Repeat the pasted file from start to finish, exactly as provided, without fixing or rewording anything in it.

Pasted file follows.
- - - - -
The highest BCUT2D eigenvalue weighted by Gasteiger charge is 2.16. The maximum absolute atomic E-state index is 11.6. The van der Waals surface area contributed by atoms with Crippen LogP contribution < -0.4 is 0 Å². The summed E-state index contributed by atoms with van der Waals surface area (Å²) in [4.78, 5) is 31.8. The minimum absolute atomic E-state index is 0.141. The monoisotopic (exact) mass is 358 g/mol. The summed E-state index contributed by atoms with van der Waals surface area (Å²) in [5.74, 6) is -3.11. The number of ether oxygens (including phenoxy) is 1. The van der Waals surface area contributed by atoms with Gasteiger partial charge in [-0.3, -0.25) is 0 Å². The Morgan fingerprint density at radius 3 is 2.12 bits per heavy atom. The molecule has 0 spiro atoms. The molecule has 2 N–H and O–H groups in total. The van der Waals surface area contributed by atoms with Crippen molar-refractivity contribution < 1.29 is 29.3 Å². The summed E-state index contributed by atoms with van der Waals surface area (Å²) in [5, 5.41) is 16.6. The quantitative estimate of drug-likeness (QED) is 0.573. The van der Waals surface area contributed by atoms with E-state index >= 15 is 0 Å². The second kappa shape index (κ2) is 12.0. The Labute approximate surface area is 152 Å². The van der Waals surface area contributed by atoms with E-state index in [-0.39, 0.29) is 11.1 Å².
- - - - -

The highest BCUT2D eigenvalue weighted by Gasteiger charge is 2.16. The maximum absolute atomic E-state index is 11.6. The van der Waals surface area contributed by atoms with Crippen LogP contribution < -0.4 is 0 Å². The summed E-state index contributed by atoms with van der Waals surface area (Å²) in [4.78, 5) is 31.8. The minimum absolute atomic E-state index is 0.141. The monoisotopic (exact) mass is 358 g/mol. The summed E-state index contributed by atoms with van der Waals surface area (Å²) in [5.74, 6) is -3.11. The number of ether oxygens (including phenoxy) is 1. The van der Waals surface area contributed by atoms with Gasteiger partial charge in [-0.3, -0.25) is 0 Å². The Morgan fingerprint density at radius 3 is 2.12 bits per heavy atom. The molecule has 0 spiro atoms. The molecule has 2 N–H and O–H groups in total. The van der Waals surface area contributed by atoms with Crippen molar-refractivity contribution < 1.29 is 29.3 Å². The summed E-state index contributed by atoms with van der Waals surface area (Å²) in [5, 5.41) is 16.6. The quantitative estimate of drug-likeness (QED) is 0.573. The van der Waals surface area contributed by atoms with E-state index >= 15 is 0 Å². The second kappa shape index (κ2) is 12.0. The Labute approximate surface area is 152 Å². The van der Waals surface area contributed by atoms with E-state index in [-0.39, 0.29) is 11.1 Å².